Alaska Yellow Cedar

grouper52

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Here's a piece of material I purchased in March, 2007. An unlikely looking, unappealing thing, I would have thought years ago. But not now. It's an Alaska Yellow cedar, very old but I don't know how old, that has struggled in an alpine bog on Vancouver Island. Height a little over three feet.

The first season my plan was to air layer the top of the tree between the second and third branches, creating two bonsai. The top branch didn't cooperate: it died. Oh well. I stripped it and overall extended the natural top jin downward into a tall, domineering structure - too much so. After one season since lime sulfur was applied and some initial carving was done on the area below the natural jin, the new and old exposed areas are starting to look at least a tiny bit similar, and that will be a future project as well, to blend the man-made and the natural deadwood.

This spring I transferred the fellow into a smallish grow pot, which went fairly well, with lots of very nice foliage pushing out now. I'll wait until fall to prune that back a bit. It doesn't look like it, but this is a Chamaecyparis, so the foliage trimming is just typical frond work, similar to that used on Hinokis and other such frond-leafed evergreens.

The foliage is so lush right now that I thought it would be a good time to do some wiring to develop the two branches better. Not only does it now have better definition after the wiring, and better light into the interior areas, but the higher foliage now reduces the starkness of the tall jinned top a bit, bringing it into better proportions, IMO.

Much work still to be done. Probably some carving this winter, at least, and foliage refinement. But the path forward now seems clear, and in a few more seasons, with any luck, it should be looking quite impressive, and will go into a more proper pot.

Enjoy.
 

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Ang3lfir3

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As you well know this is one of my favorite species for bonsai and I hope people can see why. They are such amazing trees. With the faster growth rate and larger foliage than Hinoki they can create a wonderful image only a few years after collection. The beauty of the deadwood is amazing and they don't even need lime sulfur just a season in the sun. I have loved every second I have spent with the ones I have worked on.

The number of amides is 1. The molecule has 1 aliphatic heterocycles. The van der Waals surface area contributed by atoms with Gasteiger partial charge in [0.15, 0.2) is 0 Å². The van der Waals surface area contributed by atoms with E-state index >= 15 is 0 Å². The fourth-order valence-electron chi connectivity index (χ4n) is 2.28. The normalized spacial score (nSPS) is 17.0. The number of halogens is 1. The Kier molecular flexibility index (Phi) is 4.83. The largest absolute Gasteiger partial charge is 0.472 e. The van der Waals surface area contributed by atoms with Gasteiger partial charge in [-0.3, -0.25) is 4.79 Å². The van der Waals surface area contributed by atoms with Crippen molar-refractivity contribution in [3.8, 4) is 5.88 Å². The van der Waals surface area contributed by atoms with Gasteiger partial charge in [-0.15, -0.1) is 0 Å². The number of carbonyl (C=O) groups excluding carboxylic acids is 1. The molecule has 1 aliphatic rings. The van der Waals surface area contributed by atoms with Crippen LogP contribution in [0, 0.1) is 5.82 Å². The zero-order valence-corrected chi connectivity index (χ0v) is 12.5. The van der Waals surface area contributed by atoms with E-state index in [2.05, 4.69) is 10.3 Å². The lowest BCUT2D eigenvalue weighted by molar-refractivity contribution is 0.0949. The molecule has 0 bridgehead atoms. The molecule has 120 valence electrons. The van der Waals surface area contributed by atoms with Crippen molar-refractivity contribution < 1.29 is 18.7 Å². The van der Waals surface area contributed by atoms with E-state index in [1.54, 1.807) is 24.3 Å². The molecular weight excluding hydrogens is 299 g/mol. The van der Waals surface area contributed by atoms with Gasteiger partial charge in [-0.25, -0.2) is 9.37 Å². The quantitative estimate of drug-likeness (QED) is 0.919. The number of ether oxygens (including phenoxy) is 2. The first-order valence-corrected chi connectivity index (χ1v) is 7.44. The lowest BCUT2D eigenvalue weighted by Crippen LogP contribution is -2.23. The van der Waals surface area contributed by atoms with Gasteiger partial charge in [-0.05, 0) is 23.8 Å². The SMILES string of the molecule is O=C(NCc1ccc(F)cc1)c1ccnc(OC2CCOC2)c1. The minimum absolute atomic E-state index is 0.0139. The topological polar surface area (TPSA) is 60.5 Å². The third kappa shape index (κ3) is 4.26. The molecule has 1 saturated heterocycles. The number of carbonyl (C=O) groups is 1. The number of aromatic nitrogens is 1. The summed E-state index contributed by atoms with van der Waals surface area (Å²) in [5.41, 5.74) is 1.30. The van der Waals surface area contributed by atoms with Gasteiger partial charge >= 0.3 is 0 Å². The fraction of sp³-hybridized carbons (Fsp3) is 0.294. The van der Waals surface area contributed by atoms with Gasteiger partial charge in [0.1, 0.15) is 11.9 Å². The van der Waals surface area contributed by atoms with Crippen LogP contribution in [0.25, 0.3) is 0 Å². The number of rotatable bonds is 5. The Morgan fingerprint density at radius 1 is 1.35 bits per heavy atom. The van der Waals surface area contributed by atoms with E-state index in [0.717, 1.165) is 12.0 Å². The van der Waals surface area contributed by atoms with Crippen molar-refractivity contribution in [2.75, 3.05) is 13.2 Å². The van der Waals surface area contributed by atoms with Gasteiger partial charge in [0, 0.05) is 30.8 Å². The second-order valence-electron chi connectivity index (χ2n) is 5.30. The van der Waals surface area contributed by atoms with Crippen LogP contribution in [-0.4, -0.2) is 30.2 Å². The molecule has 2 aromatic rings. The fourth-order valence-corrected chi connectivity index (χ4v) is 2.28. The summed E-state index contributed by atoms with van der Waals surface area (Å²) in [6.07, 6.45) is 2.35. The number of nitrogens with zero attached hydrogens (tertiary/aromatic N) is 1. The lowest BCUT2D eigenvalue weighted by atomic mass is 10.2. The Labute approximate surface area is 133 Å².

I can't wait to see this in a few years and look forward to watching it develop. I also am looking forward to seeing that monster you have getting worked over... that will be a real show stopper.
 

grouper52

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As you well know this is one of my favorite species for bonsai and I hope people can see why. They are such amazing trees. With the faster growth rate and larger foliage than Hinoki they can create a wonderful image only a few years after collection. The beauty of the deadwood is amazing and they don't even need lime sulfur just a season in the sun. I have loved every second I have spent with the ones I have worked on.

I can't wait to see this in a few years and look forward to watching it develop. I also am looking forward to seeing that monster you have getting worked over... that will be a real show stopper.

I believe we should have a ceremony, officiated by Shinto priests of course, to formally name that tree, shouldn't we? I must say, I'm a little disappointed by your attitude - simply giving it an English name like "The Monster" lacks the expected deference. :D

You should not be looking forward to my working over a tree I collected, you should be looking forward to your working on your OWN Monster you will collect this fall! Quite frankly, I wouldn't even mess with the Mountain hemlocks or Shore pines if I was you - just go after the AYCs. Well, OK . . . maybe a Shore pine or two. :)

You ought to post some of your recent carving and styling on that AYC here, BTW - darned impressive work!

Will
 

Ang3lfir3

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I believe we should have a ceremony, officiated by Shinto priests of course, to formally name that tree, shouldn't we? I must say, I'm a little disappointed by your attitude - simply giving it an English name like "The Monster" lacks the expected deference. :D

You should not be looking forward to my working over a tree I collected, you should be looking forward to your working on your OWN Monster you will collect this fall! Quite frankly, I wouldn't even mess with the Mountain hemlocks or Shore pines if I was you - just go after the AYCs. Well, OK . . . maybe a Shore pine or two. :)

You ought to post some of your recent carving and styling on that AYC here, BTW - darned impressive work!

Will

I do very much look forward to working on trees I collect this fall... only a few shore pines are needed but mostly AYC. If I can convince my wife to take pictures I think we have a before and after of the initial styling....

I appreciate the compliment, it means a great deal coming from you.
 

irene_b

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Will this one rocks the boat!
The age is obvious and the deadwood is fantastic.
I see a very Nick Lenz-ish type of creation in the deadwood.